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Saturday, May 31, 2014

Donald Sterling v. NBA: Your new Civ Pro exam

Donald Sterling sued the NBA to stop his league-imposed punishment and the forced sale of his team. A $ 2 billion offer from Steve Ballmar was accepted by Sterling's wife, Shelly on behalf of the trust that owns the team, having had Donald declared mentally incompetent; the NBA has approved that deal and canceled a planned hearing of the Board of Governors (the other 29 owners) to strip Donald of ownership. The lawsuit, with Sterling and the trust as plaintiffs against the NBA, asserts claims for a violation of the state constitution, federal antitrust, and various breach of contract claims; it seeks damages and an injunction halting the NBA-imposed punishments (a $ 2.5 million fine and lifetime suspension from the NBA) and the hearing to terminate his ownership.

Oddly, these claims are either not ripe or about to become moot, depending on what happens with the sale. The NBA has not yet held the hearing to terminate his ownership, so he has not yet suffered any damages from it. And since the league will cancel the hearing if the sale goes through, that claim becomes moot. If the sale goes through, expect the league to rescind the fine, mooting that element of relief. It might even lift the lifetime suspension--what involvement will Sterling have with the league if he is no longer an owner?--mooting that claim. And assuming the sale goes through, what damage will Sterling have suffered? Two billion dollars will be more than double the sale price of any NBA franchise and likely more money than he would have earned from continued ownership of the team. So, at best, maybe he can get the non-economic value of being an NBA owner--except he is such a pariah now among NBA owners that it would be hard to put any real value on this.

What Sterling really wants is an injunction halting the sale of the team, at least pending outcome of the litigation. But to get that, Shelly Sterling needs to be involved in the case, since she claims an interest in controlling the trust and pushing through the sale. So either she has to be joined under FRCP 19 or she will try to intervene under FRCP 24. (Note: I don't do much more than lecture on these two rules, just to show other ways of bringing parties into cases But Rule 19 confuses students, who think it applies more broadly to cover simple joint-tortfeasor situations; having a nice clear example, purely involving injunctive relief, is helpful).

Jurisidction here hinges on the antitrust claim and § 1331; there is supplemental jurisdiction over the state law claims (although Sterling's lawyer--who in an ongoing media blitz has come across as the worst kind of slickster lawyer who does not actually care about things like law and procedure--did not mention that or any other basis for jurisdiction over the non-federal claims). But, here is where it gets fun. Antitrust experts generally agree that the antitrust claim is nonsense--Sterling signed a series of agreements and contracts to become owner of an NBA franchise and cannot claim harm if those contracts harm the public or competitors. Sterling really is arguing that, by violating its own Constitution and By-Laws in punishing him (arguments that are not entirely frivolous), the NBA has breached those agreements; in other words, this is really a state-law case. So perhaps the court declines supplemental jurisdiction under § 1367(c)(2) because the state claims predominate. Moreeover, the court is going to have to figure out who controls the trust (Donald or Shelly) and, perhaps, whether Donald is competent. Those sound like potentially complex issues of state law, warranting the court to decline jurisdiction under § 1367(c)(1). Finally, and most obviously, if the antitrust claim is that weak and the court dismisses it relatively early, it could decline jurisdiction simply for that reasons under § 1367(c)(3).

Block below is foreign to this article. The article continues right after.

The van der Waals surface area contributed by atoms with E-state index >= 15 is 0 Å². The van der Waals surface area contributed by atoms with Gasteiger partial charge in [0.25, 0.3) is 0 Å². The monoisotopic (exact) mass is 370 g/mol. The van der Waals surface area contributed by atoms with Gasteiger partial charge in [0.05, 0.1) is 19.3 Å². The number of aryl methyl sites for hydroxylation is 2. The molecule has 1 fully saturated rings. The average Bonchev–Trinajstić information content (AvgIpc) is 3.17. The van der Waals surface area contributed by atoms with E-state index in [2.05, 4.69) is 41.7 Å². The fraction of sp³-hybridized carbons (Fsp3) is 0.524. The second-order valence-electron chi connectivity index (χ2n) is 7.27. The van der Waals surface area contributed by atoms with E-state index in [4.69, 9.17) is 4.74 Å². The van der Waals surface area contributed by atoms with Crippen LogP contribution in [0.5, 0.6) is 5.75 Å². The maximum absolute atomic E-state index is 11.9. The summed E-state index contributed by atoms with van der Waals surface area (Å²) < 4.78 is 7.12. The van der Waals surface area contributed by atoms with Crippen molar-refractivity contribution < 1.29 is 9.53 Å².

Update: An alert reader emails with another way Shelly Sterling could be brought into this case: She agreed to indemnify the NBA for any judgments arising from the sale of the team, including for lawsuits by her husband. So, having been sued, the NBA could now implead Shelly and the trust to enforce the indemnification agreement in the same action. Sterling then could assert claims against Shelly relating to any injunction of the sale.

Posted by Howard Wasserman on May 31, 2014 at 11:02 AM in Civil Procedure, Howard Wasserman, Law and Politics, Sports | Permalink

Comments

Hi.

This was very helpful!

But as you know, all one needs is a nonlaughable federal claim. If as you suggest the sanction of being expelled for what he did is outside the league constitution and by-laws, it could be construed as a boycott by the member teams against Sterling. That might be enough of an antitrust hook to hang the state claims on, no?

Kevin

Posted by: Kevin Clermont | May 31, 2014 2:30:29 PM

Thanks for the comment, Kevin. Just to clarify, I have no doubt the court has supplemental jurisdiction over the case as filed (other than not having included it in the jurisdictional statement). Even more so, given that I hate Bell v. Hood and would find § 1331 jurisdiction simply because Sterling asserts a claim in which the right and right of action are both created by federal law. I was trying to argue that the court might decline jurisdiction over the state claims down the line if the NBA successfully moves to dismiss the antitrust claim.

Posted by: Howard Wasserman | May 31, 2014 7:27:41 PM

Yes, indeed. I now see that you were just saying dismiss under 1367(c).

Posted by: Kevin Clermont | May 31, 2014 8:23:22 PM

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